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Jobs Satisfaction

Early Wednesday morning I wrote an item pointing to a column about Steve Jobs that recently ran in Redmond magazine. I intended it for the Friday newsletter -- this newsletter. Hours after I filed, the bad news broke.

I don't have mixed feelings about Steve Jobs passing. It was a sad day for tech, and as someone who turns 51 in December, it was a bit of a wake up call.

I do have mixed feeling about holding the item 'til today. It would have been strange to talk about Mr. Jobs in the present tense, as I did, and basically beg for a miracle. But perhaps it would have also been prescient.

So to be totally transparent, what follows is a rewrite of the original item (taking into account the recent bad news):

Even though this is a Microsoft-oriented newsletter, I spend more than my fair share talking about rivals such as Apple and Google. Let's face it, Microsoft's strategy is highly influenced by these types of forces.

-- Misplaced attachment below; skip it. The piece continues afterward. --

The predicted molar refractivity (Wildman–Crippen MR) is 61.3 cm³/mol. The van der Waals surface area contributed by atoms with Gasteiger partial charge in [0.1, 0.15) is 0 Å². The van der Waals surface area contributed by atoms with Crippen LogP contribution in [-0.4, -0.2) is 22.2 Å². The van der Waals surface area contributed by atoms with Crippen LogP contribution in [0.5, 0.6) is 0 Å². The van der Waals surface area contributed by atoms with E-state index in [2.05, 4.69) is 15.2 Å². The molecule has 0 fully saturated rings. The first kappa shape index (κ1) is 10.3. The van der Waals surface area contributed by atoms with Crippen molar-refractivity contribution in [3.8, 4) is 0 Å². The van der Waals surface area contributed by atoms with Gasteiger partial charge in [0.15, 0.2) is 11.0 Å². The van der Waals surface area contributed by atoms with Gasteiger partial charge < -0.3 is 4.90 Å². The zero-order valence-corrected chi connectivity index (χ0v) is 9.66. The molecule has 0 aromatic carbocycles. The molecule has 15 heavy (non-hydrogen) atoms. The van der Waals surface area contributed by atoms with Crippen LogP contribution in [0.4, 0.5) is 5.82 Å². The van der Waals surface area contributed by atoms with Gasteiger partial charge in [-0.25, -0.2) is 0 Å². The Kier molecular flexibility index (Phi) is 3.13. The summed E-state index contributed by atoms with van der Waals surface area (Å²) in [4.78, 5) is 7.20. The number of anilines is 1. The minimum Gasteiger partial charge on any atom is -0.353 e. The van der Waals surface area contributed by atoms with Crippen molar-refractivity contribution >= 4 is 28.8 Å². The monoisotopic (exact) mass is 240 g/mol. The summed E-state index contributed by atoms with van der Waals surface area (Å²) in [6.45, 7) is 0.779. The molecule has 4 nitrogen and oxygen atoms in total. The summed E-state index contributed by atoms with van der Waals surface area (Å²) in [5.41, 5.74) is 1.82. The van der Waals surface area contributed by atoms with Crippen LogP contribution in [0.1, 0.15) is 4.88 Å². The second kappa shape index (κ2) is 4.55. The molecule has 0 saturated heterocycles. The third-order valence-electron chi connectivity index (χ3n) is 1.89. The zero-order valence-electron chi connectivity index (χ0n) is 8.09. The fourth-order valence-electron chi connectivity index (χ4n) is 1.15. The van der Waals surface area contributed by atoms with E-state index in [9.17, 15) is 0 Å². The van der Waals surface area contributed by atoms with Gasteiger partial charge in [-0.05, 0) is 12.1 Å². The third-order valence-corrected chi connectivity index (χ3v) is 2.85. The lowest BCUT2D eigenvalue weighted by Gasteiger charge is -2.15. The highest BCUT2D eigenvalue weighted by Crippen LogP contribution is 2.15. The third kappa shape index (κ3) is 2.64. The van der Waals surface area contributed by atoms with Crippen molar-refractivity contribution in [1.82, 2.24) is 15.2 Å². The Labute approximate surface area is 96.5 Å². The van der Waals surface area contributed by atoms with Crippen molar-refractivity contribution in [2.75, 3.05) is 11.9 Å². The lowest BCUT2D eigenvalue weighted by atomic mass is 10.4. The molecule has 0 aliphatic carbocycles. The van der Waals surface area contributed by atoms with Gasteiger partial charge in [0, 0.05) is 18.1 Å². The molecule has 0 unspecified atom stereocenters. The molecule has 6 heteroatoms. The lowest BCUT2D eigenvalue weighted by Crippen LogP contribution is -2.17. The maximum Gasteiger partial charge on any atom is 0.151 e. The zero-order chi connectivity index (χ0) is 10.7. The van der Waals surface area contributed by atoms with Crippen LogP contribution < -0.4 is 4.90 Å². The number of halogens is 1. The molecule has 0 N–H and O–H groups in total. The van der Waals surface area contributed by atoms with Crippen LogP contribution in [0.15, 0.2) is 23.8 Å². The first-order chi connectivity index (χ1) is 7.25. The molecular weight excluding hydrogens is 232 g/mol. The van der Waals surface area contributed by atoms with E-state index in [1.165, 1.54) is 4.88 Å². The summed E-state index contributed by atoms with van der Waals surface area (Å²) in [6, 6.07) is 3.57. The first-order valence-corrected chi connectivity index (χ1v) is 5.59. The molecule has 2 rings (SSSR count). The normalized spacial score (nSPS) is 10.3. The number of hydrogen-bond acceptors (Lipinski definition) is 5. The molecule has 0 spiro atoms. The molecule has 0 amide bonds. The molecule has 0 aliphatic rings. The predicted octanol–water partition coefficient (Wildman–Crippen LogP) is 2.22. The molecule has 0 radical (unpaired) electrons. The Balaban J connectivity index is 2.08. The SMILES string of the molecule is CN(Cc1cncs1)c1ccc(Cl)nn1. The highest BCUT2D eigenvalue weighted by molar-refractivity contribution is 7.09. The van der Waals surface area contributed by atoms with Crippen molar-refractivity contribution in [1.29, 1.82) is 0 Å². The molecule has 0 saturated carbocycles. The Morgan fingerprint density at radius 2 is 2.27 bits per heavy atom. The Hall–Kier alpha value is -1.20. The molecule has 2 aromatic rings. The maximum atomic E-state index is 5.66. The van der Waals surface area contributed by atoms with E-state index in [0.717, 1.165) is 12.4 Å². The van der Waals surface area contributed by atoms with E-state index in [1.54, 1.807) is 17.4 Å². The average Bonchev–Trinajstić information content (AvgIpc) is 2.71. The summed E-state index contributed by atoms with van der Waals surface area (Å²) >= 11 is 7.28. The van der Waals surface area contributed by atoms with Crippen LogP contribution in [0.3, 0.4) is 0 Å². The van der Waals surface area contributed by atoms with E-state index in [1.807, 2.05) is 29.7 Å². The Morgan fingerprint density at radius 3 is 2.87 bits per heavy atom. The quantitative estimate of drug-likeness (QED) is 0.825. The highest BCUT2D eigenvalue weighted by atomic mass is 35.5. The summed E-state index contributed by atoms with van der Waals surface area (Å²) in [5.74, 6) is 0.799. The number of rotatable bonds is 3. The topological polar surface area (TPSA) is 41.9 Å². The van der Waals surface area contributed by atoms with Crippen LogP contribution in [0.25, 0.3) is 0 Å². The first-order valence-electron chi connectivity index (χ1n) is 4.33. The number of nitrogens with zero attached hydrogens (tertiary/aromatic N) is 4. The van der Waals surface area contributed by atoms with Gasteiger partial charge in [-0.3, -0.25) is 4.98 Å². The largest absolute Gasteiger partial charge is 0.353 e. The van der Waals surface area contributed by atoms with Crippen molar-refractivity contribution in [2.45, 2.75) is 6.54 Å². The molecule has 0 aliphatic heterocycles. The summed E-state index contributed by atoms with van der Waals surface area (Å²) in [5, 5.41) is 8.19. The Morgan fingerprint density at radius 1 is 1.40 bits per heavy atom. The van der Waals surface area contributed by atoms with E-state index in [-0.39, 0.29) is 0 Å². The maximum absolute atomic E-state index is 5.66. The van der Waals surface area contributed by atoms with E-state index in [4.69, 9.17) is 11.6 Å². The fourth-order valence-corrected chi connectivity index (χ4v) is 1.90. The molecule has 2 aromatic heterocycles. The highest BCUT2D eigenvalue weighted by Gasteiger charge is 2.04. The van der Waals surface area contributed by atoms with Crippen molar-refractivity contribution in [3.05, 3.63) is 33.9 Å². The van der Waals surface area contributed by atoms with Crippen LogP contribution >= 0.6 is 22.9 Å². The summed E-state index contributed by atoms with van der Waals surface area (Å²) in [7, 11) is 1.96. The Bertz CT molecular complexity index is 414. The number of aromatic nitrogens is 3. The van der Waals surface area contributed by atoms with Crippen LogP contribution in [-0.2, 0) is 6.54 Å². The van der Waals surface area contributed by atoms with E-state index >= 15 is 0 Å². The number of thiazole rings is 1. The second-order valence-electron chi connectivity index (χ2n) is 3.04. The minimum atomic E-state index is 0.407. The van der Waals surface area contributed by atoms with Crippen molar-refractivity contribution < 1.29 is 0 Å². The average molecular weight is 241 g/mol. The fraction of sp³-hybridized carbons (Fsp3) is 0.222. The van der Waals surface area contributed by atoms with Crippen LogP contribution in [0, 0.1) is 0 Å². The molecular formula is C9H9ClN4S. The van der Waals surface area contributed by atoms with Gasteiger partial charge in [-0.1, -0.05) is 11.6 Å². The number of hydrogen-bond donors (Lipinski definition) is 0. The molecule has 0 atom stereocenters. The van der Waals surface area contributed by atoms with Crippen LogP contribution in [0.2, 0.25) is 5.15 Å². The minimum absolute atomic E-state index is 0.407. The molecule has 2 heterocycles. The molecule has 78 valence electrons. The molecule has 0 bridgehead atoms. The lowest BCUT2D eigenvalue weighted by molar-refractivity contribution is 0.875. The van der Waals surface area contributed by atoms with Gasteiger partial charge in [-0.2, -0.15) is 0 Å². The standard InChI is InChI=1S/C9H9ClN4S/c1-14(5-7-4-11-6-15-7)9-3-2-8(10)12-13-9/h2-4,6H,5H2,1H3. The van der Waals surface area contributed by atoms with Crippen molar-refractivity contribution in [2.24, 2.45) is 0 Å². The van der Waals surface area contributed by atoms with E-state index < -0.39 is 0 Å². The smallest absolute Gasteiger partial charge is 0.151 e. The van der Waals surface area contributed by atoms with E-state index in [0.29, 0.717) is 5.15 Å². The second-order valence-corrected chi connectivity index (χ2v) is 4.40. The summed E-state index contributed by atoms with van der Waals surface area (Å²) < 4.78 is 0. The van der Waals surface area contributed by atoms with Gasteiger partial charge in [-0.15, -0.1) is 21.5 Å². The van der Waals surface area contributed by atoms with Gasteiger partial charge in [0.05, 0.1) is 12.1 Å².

So the fact that Steve Jobs has now passed, is a big deal that will impact the future of Microsoft and Apple greatly.

Jobs leaving was a pretty big deal. I started covering computers June 24, 1984 during which Apple was a major force. I even had an editor at Fortune magazine the year before I interned that pulled $10,000 out his pocket to purchase a Lisa for editing. This guy was on the cutting edge!

So I recently sat down and penned a column about the esteemed Mr. Jobs, lamenting his loss at the helm of Apple and hoping that he beats this illness. Unfortunately he didn't.

Jobs was not perfect and I am probably not smart enough to have worked for him. But the proof of his brainpower is in the product pudding. And my kids forcing me to buy them every new Apple gadget that comes out was proof that he did a great job. My bank account just wished he wasn't so great.

Honest Steve Jobs thoughts and memories welcome at dbarney@redmondmag.com.

Posted by Doug Barney on 10/07/2011 at 1:18 PM


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